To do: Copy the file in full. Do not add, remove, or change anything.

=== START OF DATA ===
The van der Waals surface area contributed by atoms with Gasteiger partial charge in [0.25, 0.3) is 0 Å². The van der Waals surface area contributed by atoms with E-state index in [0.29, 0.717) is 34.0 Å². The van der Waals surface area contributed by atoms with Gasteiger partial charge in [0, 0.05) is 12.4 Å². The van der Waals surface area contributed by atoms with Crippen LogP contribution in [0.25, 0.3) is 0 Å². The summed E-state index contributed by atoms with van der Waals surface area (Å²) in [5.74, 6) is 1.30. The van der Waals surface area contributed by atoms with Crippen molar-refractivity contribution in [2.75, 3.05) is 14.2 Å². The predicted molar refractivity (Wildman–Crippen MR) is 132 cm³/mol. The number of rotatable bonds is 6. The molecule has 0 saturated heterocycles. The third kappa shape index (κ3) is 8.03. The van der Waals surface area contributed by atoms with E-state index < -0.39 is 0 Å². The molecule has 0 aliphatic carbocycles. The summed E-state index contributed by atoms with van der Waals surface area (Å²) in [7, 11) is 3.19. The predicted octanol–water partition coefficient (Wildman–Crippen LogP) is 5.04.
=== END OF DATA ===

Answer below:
The van der Waals surface area contributed by atoms with Gasteiger partial charge in [0.25, 0.3) is 0 Å². The van der Waals surface area contributed by atoms with E-state index in [0.29, 0.717) is 34.0 Å². The van der Waals surface area contributed by atoms with Gasteiger partial charge in [0, 0.05) is 12.4 Å². The van der Waals surface area contributed by atoms with Crippen LogP contribution in [0.25, 0.3) is 0 Å². The summed E-state index contributed by atoms with van der Waals surface area (Å²) in [5.74, 6) is 1.30. The van der Waals surface area contributed by atoms with Crippen molar-refractivity contribution in [2.75, 3.05) is 14.2 Å². The predicted molar refractivity (Wildman–Crippen MR) is 132 cm³/mol. The number of rotatable bonds is 6. The molecule has 0 saturated heterocycles. The third kappa shape index (κ3) is 8.03. The van der Waals surface area contributed by atoms with E-state index < -0.39 is 0 Å². The molecule has 0 aliphatic carbocycles. The summed E-state index contributed by atoms with van der Waals surface area (Å²) in [7, 11) is 3.19. The predicted octanol–water partition coefficient (Wildman–Crippen LogP) is 5.04.